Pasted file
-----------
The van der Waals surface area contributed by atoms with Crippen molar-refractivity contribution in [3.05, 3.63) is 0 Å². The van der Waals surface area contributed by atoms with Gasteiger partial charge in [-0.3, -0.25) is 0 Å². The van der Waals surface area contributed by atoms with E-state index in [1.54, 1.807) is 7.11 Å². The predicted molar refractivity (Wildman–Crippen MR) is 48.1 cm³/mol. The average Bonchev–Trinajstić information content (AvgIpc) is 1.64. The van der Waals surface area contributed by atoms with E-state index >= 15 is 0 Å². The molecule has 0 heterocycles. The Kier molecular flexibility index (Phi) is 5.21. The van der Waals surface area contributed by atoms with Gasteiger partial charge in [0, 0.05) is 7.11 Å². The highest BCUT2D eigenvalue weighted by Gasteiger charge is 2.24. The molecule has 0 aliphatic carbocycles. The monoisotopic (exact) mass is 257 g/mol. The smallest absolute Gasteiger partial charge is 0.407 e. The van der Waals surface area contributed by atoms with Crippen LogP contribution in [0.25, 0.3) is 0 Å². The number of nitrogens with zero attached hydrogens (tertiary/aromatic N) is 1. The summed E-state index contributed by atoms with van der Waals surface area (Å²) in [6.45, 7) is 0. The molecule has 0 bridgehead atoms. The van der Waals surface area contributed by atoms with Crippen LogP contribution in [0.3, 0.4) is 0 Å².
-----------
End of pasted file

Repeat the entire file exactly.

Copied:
The van der Waals surface area contributed by atoms with Crippen molar-refractivity contribution in [3.05, 3.63) is 0 Å². The van der Waals surface area contributed by atoms with Gasteiger partial charge in [-0.3, -0.25) is 0 Å². The van der Waals surface area contributed by atoms with E-state index in [1.54, 1.807) is 7.11 Å². The predicted molar refractivity (Wildman–Crippen MR) is 48.1 cm³/mol. The average Bonchev–Trinajstić information content (AvgIpc) is 1.64. The van der Waals surface area contributed by atoms with E-state index >= 15 is 0 Å². The molecule has 0 heterocycles. The Kier molecular flexibility index (Phi) is 5.21. The van der Waals surface area contributed by atoms with Gasteiger partial charge in [0, 0.05) is 7.11 Å². The highest BCUT2D eigenvalue weighted by Gasteiger charge is 2.24. The molecule has 0 aliphatic carbocycles. The monoisotopic (exact) mass is 257 g/mol. The smallest absolute Gasteiger partial charge is 0.407 e. The van der Waals surface area contributed by atoms with Crippen LogP contribution in [0.25, 0.3) is 0 Å². The number of nitrogens with zero attached hydrogens (tertiary/aromatic N) is 1. The summed E-state index contributed by atoms with van der Waals surface area (Å²) in [6.45, 7) is 0. The molecule has 0 bridgehead atoms. The van der Waals surface area contributed by atoms with Crippen LogP contribution in [0.3, 0.4) is 0 Å².